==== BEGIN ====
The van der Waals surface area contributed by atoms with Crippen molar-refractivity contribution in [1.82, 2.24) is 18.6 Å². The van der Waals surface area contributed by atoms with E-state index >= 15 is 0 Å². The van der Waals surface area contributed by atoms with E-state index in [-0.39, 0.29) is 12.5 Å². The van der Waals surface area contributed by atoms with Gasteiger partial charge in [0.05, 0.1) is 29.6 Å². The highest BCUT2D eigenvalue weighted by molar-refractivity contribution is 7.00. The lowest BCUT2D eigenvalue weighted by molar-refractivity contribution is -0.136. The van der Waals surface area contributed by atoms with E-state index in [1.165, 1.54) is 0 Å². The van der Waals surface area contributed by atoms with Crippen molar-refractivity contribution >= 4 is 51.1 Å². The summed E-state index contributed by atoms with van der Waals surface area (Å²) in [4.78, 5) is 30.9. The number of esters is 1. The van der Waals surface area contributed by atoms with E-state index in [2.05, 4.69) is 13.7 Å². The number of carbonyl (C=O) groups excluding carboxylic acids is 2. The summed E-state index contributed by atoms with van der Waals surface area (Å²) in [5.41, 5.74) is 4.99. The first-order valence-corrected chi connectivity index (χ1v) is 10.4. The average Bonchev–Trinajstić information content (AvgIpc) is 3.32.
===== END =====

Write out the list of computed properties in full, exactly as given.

The van der Waals surface area contributed by atoms with Crippen molar-refractivity contribution in [1.82, 2.24) is 18.6 Å². The van der Waals surface area contributed by atoms with E-state index >= 15 is 0 Å². The van der Waals surface area contributed by atoms with E-state index in [-0.39, 0.29) is 12.5 Å². The van der Waals surface area contributed by atoms with Gasteiger partial charge in [0.05, 0.1) is 29.6 Å². The highest BCUT2D eigenvalue weighted by molar-refractivity contribution is 7.00. The lowest BCUT2D eigenvalue weighted by molar-refractivity contribution is -0.136. The van der Waals surface area contributed by atoms with E-state index in [1.165, 1.54) is 0 Å². The van der Waals surface area contributed by atoms with Crippen molar-refractivity contribution >= 4 is 51.1 Å². The summed E-state index contributed by atoms with van der Waals surface area (Å²) in [4.78, 5) is 30.9. The number of esters is 1. The van der Waals surface area contributed by atoms with E-state index in [2.05, 4.69) is 13.7 Å². The number of carbonyl (C=O) groups excluding carboxylic acids is 2. The summed E-state index contributed by atoms with van der Waals surface area (Å²) in [5.41, 5.74) is 4.99. The first-order valence-corrected chi connectivity index (χ1v) is 10.4. The average Bonchev–Trinajstić information content (AvgIpc) is 3.32.